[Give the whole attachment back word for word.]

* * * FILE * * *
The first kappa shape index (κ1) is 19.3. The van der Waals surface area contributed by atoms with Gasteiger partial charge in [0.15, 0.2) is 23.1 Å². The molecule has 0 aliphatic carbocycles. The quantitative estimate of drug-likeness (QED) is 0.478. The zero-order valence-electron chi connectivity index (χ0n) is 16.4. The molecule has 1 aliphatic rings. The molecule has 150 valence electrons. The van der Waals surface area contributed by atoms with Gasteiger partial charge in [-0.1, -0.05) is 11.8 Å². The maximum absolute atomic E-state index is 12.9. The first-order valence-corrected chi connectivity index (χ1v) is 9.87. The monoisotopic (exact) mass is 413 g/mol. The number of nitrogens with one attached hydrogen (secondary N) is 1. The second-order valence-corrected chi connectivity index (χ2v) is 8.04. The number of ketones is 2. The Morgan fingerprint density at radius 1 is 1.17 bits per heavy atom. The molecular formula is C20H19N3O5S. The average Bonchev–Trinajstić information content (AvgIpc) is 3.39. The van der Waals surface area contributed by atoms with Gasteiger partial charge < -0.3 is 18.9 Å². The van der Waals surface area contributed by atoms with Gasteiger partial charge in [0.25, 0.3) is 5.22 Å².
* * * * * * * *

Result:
The first kappa shape index (κ1) is 19.3. The van der Waals surface area contributed by atoms with Gasteiger partial charge in [0.15, 0.2) is 23.1 Å². The molecule has 0 aliphatic carbocycles. The quantitative estimate of drug-likeness (QED) is 0.478. The zero-order valence-electron chi connectivity index (χ0n) is 16.4. The molecule has 1 aliphatic rings. The molecule has 150 valence electrons. The van der Waals surface area contributed by atoms with Gasteiger partial charge in [-0.1, -0.05) is 11.8 Å². The maximum absolute atomic E-state index is 12.9. The first-order valence-corrected chi connectivity index (χ1v) is 9.87. The monoisotopic (exact) mass is 413 g/mol. The number of nitrogens with one attached hydrogen (secondary N) is 1. The second-order valence-corrected chi connectivity index (χ2v) is 8.04. The number of ketones is 2. The Morgan fingerprint density at radius 1 is 1.17 bits per heavy atom. The molecular formula is C20H19N3O5S. The average Bonchev–Trinajstić information content (AvgIpc) is 3.39. The van der Waals surface area contributed by atoms with Gasteiger partial charge < -0.3 is 18.9 Å². The van der Waals surface area contributed by atoms with Gasteiger partial charge in [0.25, 0.3) is 5.22 Å².